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Cola School - VM - Melody Bellefeuille-Frost

Yuki no Santa Maria
Our Lady of the Snows
by Melody Bellefeuille-Frost
Atop Nishizaka Hill in Nagasaki the Twenty-Six Martyrs Museum and Monument commemorate the existence and persecution of Japanese Christians from the arrival of Francis Xavier (co-founder of the Society of Jesus) in 1549 until the Meiji era began in 1868. The museum holds a kakemono (hanging scroll) titled Yuki no Santa Maria (Our Lady of the Snows). Although the artist and date are unknown, it is likely that a pupil at the Jesuit ‘art academy’ or ‘painting seminary’ in Japan, developed by Italian missionary-artist Giovanni Cola (c. 1558-1626), made this image around 1583-1614.
Yuki no Santa Maria is mysterious. Its composition and historical context prompt us to question and reflect, perhaps particularly during the Advent and Christmas seasons.
First, the image’s composition suggests an understanding of the iconographies of the Virgin Mary – and prompts questions about its damaged portion. The image depicts Mary gazing downward, her hands raised together as though in prayer. She wears red and blue robes as well as a floral headpiece. Her long, brown hair flows down her back, and a beauty mark decorates her left cheek. The worn surface of the painting suggests that it was rolled and unrolled numerous times, functioning as a devotional image. Noticeably, the image’s left side and base have been damaged.
The iconography of Mary with her eyes downcast and hands folded is present in other image types: the Madonna of the Immaculate Conception, the Assumption of the Virgin, the Annunciation, and the Virgin Adoring the Sleeping Christ Child.1 Through missionary and merchant routes, prints and paintings depicting such image types reached Japan in the sixteenth and seventeenth centuries. The imported images were then reproduced or adapted by local artists for use in Japanese Christian devotion.
What originally filled the damaged space in Yuki no Santa Maria? Did the image depict the Christ Child sitting on his mother’s lap? Possibly, considering the image types from which the scroll was adapted, but the damage is too severe to know. Instead, this mysterious space invites beholders like us to imagine.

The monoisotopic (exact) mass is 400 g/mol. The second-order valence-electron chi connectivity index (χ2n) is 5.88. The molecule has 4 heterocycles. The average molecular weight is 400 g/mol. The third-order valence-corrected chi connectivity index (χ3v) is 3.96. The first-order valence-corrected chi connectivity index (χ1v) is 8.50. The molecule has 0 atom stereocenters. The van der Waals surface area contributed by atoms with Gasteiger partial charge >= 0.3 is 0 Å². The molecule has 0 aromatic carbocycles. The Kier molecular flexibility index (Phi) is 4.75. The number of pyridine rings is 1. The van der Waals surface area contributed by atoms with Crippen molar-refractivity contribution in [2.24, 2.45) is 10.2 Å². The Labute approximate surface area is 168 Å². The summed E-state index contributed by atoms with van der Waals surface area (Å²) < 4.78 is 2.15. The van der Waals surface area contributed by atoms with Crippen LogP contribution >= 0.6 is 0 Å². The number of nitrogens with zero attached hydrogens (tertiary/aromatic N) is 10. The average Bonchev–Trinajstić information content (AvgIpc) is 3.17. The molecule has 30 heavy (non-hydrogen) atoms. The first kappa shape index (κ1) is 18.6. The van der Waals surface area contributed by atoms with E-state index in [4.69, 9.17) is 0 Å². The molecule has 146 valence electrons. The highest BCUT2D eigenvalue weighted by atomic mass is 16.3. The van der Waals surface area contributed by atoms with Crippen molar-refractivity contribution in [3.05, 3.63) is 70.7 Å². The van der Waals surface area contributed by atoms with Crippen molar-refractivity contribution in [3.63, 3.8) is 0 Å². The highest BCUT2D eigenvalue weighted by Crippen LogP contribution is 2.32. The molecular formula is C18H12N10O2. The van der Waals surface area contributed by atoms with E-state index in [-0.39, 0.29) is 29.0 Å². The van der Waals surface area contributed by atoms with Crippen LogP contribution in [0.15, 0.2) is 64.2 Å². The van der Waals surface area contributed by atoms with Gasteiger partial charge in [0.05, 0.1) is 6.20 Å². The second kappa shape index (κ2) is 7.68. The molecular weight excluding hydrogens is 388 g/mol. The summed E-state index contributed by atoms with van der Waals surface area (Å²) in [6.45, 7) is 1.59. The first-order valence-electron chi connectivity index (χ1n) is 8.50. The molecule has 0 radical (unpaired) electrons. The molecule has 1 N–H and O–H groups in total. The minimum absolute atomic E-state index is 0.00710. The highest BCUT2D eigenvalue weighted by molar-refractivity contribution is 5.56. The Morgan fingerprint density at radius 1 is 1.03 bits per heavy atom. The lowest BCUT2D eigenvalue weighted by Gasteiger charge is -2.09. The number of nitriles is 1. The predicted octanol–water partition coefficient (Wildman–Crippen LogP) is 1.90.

The image’s historical context underscores the theme of mystery. By 1614 waves of persecution had already struck missionaries and converts in Japan. Officials strictly regulated international relations by expelling missionaries and reducing commercial activities, essentially isolating Japan from European influence. Yuki no Santa Maria, however, survived 250 years of persecution and isolation before Japan reopened to Western nations. A ‘Hidden Christian’ family from the Sotome area of Nagasaki kept the scroll rolled up in a bamboo case, concealed under a floor.2 It was eventually discovered in the 1960s, and it has been described by art historian Gauvin Alexander Bailey as “one of the finest paintings to survive from any of the Jesuit missions anywhere.”3
The ‘Hidden Christian’ era refers a period of time of almost three centuries from the early 17th century until nearly the end of the 19th century when Christianity was persecuted and banned in Japan. Forms of the faith were preserved through concealment. Like other objects of religious visual culture, Yuki no Santa Maria has a hidden history. How long did the image wait in darkness? What was it like for the owners to retrieve and unfurl the scroll? Again, we cannot know, but we can imagine.